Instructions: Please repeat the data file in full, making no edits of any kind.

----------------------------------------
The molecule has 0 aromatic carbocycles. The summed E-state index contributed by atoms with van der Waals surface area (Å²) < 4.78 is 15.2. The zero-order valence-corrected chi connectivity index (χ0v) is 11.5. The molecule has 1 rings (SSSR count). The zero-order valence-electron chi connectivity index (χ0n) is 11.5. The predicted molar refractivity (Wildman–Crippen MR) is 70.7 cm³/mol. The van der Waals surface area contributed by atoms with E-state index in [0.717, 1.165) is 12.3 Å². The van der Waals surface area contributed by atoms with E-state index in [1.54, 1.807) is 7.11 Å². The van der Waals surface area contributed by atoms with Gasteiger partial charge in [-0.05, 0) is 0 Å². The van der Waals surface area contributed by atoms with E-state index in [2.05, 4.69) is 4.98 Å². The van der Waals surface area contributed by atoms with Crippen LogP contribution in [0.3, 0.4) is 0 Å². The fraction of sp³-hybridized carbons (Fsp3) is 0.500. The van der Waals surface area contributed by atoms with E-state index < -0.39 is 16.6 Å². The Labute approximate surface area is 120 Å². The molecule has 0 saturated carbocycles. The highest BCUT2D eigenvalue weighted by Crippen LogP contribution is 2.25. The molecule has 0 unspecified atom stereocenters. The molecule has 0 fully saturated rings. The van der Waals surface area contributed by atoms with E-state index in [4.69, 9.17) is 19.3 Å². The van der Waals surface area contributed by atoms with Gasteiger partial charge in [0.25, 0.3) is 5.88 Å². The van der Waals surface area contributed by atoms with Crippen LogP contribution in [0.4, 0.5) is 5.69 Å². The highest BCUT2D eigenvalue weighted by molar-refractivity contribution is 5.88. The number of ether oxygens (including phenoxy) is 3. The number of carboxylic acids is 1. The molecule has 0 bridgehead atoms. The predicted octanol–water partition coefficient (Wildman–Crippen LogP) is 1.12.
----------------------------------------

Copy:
The molecule has 0 aromatic carbocycles. The summed E-state index contributed by atoms with van der Waals surface area (Å²) < 4.78 is 15.2. The zero-order valence-corrected chi connectivity index (χ0v) is 11.5. The molecule has 1 rings (SSSR count). The zero-order valence-electron chi connectivity index (χ0n) is 11.5. The predicted molar refractivity (Wildman–Crippen MR) is 70.7 cm³/mol. The van der Waals surface area contributed by atoms with E-state index in [0.717, 1.165) is 12.3 Å². The van der Waals surface area contributed by atoms with E-state index in [1.54, 1.807) is 7.11 Å². The van der Waals surface area contributed by atoms with Gasteiger partial charge in [-0.05, 0) is 0 Å². The van der Waals surface area contributed by atoms with E-state index in [2.05, 4.69) is 4.98 Å². The van der Waals surface area contributed by atoms with Crippen LogP contribution in [0.3, 0.4) is 0 Å². The fraction of sp³-hybridized carbons (Fsp3) is 0.500. The van der Waals surface area contributed by atoms with E-state index < -0.39 is 16.6 Å². The Labute approximate surface area is 120 Å². The molecule has 0 saturated carbocycles. The highest BCUT2D eigenvalue weighted by Crippen LogP contribution is 2.25. The molecule has 0 unspecified atom stereocenters. The molecule has 0 fully saturated rings. The van der Waals surface area contributed by atoms with E-state index in [4.69, 9.17) is 19.3 Å². The van der Waals surface area contributed by atoms with Gasteiger partial charge in [0.25, 0.3) is 5.88 Å². The van der Waals surface area contributed by atoms with Crippen LogP contribution in [0.4, 0.5) is 5.69 Å². The highest BCUT2D eigenvalue weighted by molar-refractivity contribution is 5.88. The number of ether oxygens (including phenoxy) is 3. The number of carboxylic acids is 1. The molecule has 0 bridgehead atoms. The predicted octanol–water partition coefficient (Wildman–Crippen LogP) is 1.12.